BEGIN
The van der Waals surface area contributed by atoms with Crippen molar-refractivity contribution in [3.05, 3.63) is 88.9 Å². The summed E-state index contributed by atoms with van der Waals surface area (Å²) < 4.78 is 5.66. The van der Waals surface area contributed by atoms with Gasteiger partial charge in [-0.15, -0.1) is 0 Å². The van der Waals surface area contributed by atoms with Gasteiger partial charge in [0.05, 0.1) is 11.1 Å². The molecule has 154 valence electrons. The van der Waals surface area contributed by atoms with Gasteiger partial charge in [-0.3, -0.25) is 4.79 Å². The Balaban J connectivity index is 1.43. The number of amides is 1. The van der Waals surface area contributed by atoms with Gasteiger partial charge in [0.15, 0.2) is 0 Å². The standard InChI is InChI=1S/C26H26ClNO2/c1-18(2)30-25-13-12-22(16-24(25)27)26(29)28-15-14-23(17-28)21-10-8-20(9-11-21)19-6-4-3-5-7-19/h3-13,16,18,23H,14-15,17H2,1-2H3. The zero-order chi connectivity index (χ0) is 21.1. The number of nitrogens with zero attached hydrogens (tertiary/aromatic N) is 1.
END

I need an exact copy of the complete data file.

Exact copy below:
The van der Waals surface area contributed by atoms with Crippen molar-refractivity contribution in [3.05, 3.63) is 88.9 Å². The summed E-state index contributed by atoms with van der Waals surface area (Å²) < 4.78 is 5.66. The van der Waals surface area contributed by atoms with Gasteiger partial charge in [-0.15, -0.1) is 0 Å². The van der Waals surface area contributed by atoms with Gasteiger partial charge in [0.05, 0.1) is 11.1 Å². The molecule has 154 valence electrons. The van der Waals surface area contributed by atoms with Gasteiger partial charge in [-0.3, -0.25) is 4.79 Å². The Balaban J connectivity index is 1.43. The number of amides is 1. The van der Waals surface area contributed by atoms with Gasteiger partial charge in [0.15, 0.2) is 0 Å². The standard InChI is InChI=1S/C26H26ClNO2/c1-18(2)30-25-13-12-22(16-24(25)27)26(29)28-15-14-23(17-28)21-10-8-20(9-11-21)19-6-4-3-5-7-19/h3-13,16,18,23H,14-15,17H2,1-2H3. The zero-order chi connectivity index (χ0) is 21.1. The number of nitrogens with zero attached hydrogens (tertiary/aromatic N) is 1.